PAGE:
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Over the past several years, Environmental, Social, and Governance (ESG) policies have become increasingly important for corporates in general and energy and commodity producers and end users in particular. Investors and other stakeholders increasingly expect a corporate commitment to environmental sustainability. 

There are three pillars of a successful environmental sustainability program: Regulatory compliance, achievement of corporate stakeholder priorities, and financial optimization. Achieving and balancing these sometimes conflicting goals requires expertise in physical energy management, fundamental and quantitative analytics, and both energy and emissions trading.

When designing an ESG program, the first step is accurately measuring your carbon footprint. This is largely driven by power burn for most industrial firms, and in the downstream uses of their production output for producers and midstream companies. As a result, the ability to digest and analyze energy production and usage data is a key factor in measuring environmental impact. Moreover, production disruptions due to both price volatility and Covid-19 have made a real time view of relevant data increasingly important.

The second step is achieving an in-depth understanding of corporate environmental goals. While most have a mission statement, this needs to be viewed through the lens of potential mitigation opportunities. Is it important that renewable energy is purchased from facilities you have financed, or is purchasing power on the open market along with credits or offsets an acceptable alternative? Many voluntary credits finance projects with social benefits beyond green energy. Is this important, and if so what premium are you willing to pay?

Next, both potential projects and market-based alternatives need to be evaluated both financially and for their suitability in meeting corporate sustainability goals. Financial analysis should be focused not only on initial costs, but also liquidity, risk, and optionality. Analysis should not be based on price projections from unknown sources or stale market data. Just because there are non-financial goals in play doesn’t mean you want to overpay. This doesn’t help the environment, it just transfers your shareholders’ money to for-profit developers and trading houses.

Once analysis is complete and an initial strategy is determined, you move on to the execution phase. As with other hedges, one of the largest costs will be dealer spreads paid, and the illiquid nature of both projects and some financial products makes sharp execution even more important. This requires trading knowledge of power and emissions markets, the right data, and contacts with financial and non-financial liquidity providers.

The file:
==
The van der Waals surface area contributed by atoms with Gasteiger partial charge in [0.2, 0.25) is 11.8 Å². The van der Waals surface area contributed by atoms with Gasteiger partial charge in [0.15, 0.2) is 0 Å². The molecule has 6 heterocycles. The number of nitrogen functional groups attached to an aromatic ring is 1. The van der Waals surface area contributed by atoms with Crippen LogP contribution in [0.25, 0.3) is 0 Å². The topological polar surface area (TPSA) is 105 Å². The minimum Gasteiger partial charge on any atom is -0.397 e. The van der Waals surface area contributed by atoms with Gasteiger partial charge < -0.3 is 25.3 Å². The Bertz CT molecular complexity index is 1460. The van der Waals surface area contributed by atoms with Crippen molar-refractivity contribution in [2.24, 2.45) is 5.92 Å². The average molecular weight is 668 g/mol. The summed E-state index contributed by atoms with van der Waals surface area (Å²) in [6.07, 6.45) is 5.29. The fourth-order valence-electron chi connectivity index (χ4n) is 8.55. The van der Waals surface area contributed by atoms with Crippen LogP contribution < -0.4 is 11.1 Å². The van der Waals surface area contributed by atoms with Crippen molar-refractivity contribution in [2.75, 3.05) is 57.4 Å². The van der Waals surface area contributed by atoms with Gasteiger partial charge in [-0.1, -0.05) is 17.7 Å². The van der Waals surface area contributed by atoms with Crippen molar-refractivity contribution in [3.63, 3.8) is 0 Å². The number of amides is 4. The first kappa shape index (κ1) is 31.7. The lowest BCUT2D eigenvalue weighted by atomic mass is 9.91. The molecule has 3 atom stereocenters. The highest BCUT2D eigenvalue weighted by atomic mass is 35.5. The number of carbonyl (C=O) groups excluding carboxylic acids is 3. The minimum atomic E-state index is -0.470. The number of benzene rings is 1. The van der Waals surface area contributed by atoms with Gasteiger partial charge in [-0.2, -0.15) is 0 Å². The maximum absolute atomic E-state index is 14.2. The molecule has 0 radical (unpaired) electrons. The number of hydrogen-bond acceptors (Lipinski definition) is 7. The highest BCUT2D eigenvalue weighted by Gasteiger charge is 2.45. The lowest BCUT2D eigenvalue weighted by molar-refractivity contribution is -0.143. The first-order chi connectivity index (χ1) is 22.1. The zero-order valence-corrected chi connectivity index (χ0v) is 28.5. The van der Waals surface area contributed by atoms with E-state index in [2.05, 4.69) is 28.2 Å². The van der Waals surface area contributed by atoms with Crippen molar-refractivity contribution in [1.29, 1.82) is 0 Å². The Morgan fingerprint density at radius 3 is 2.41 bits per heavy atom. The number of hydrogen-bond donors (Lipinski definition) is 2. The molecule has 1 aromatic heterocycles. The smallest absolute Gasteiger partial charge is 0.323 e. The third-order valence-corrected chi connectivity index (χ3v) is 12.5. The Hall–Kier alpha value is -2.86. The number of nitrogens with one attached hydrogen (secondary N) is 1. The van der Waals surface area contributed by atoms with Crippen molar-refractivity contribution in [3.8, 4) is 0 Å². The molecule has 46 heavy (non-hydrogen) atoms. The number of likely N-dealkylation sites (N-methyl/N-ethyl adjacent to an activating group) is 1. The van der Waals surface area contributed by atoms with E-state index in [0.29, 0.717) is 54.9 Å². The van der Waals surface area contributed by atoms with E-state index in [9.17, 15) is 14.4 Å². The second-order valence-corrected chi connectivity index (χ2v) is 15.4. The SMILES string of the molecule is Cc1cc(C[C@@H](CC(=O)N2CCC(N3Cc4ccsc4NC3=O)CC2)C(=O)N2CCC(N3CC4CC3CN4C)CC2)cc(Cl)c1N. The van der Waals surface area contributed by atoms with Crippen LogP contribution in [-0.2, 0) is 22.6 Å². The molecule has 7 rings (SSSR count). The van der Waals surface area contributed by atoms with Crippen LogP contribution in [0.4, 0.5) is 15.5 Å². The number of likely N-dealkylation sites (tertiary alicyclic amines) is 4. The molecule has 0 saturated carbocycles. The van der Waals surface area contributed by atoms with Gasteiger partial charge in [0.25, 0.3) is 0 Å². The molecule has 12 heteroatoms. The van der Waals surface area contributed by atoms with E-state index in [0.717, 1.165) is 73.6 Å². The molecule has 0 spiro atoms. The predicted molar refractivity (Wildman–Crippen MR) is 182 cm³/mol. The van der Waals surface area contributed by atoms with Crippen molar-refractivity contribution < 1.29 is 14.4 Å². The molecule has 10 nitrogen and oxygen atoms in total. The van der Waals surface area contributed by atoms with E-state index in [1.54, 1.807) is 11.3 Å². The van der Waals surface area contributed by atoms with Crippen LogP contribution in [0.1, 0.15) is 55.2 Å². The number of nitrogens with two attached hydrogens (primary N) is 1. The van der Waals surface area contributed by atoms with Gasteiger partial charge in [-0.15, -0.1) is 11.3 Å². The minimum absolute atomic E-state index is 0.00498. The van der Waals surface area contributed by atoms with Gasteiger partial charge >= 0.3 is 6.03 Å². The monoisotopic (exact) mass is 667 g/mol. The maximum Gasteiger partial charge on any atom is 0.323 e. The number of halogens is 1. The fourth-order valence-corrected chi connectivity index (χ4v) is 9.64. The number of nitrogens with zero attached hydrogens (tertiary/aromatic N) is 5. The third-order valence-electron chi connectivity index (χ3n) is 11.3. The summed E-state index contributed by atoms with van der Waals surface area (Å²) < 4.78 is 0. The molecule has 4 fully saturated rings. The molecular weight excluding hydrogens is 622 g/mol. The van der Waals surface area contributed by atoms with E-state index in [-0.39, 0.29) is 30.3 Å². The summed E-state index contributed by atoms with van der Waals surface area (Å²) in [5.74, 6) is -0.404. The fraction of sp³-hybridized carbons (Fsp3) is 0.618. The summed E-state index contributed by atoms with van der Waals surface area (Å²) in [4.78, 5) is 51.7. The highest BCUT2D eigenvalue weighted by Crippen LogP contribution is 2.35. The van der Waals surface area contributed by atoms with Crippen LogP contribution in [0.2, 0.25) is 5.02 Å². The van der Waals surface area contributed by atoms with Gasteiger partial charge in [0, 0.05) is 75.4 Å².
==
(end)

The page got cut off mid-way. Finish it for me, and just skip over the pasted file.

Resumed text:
Executing the initial strategy is the starting point, not the finish line. As with any hedge, a dynamic approach should be employed, with both regular adjustments to volume based on production levels and periodic adjustments to strategy based on power and offset market conditions. If production increases, additional mitigation efforts may be required, and if it decreases you may have excess credits that can be monetized in the marketplace. In addition, as these are traded markets they can be optimized. Take the case of a corporate who evaluates two Voluntary Emission Reduction (“VER”) packages, both of which are priced at $7/ton and meet corporate sustainability goals. They purchase VER package A. Six months later, the price of package A goes to $11/ton while package B remains at $7. Provided they both remain viable from an ESG perspective, there may be an opportunity to swap package A for package B and monetize the $4 differential. Similar strategies exist with solar versus traditional RECs, and in markets with associated futures such as EUAs, storage and basis arbitrage windows will periodically open.

Energy production and heavy industry are and will remain essential to the domestic and global economy. While the transition towards a greener economy presents challenges, it also presents opportunities for the firms nimble enough to embrace the chance to drive environmental sustainability through their supply chains. 

Author Profile
Drew Lichter
Drew Lichter
Vice President, Corporate Strategy and Development

Drew leverages over 20 years of experience in commodities trading, financial risk management, and corporate finance leadership to identify and implement the best solutions for our clients. Drew joined Mobius from AK Steel, where he was responsible for the build out and leadership of AK’s financial hedging and risk management functions. In addition to his risk management responsibilities, Drew led corporate development, including multiple acquisitions and divestitures, financial oversight of subsidiaries and international operations, and served on the Boards of several metals processing and service center businesses including Spartan Steel Coatings, Combined Metals of Chicago, and Vicks Metals. Prior to entering the corporate world, Drew spent 15 years in institutional sales and trading. After beginning his career as an options market maker and member of the Chicago Board of Trade, he moved off the floor into trading and leadership roles including at RBC Capital Markets, where as Director of Commodities Trading he led several desks as well as the commodities quantitative analysis group. In his spare time, Drew enjoys relaxing with family, travel, skiing, and endurance sports, having completed several triathlons including a full course Ironman.

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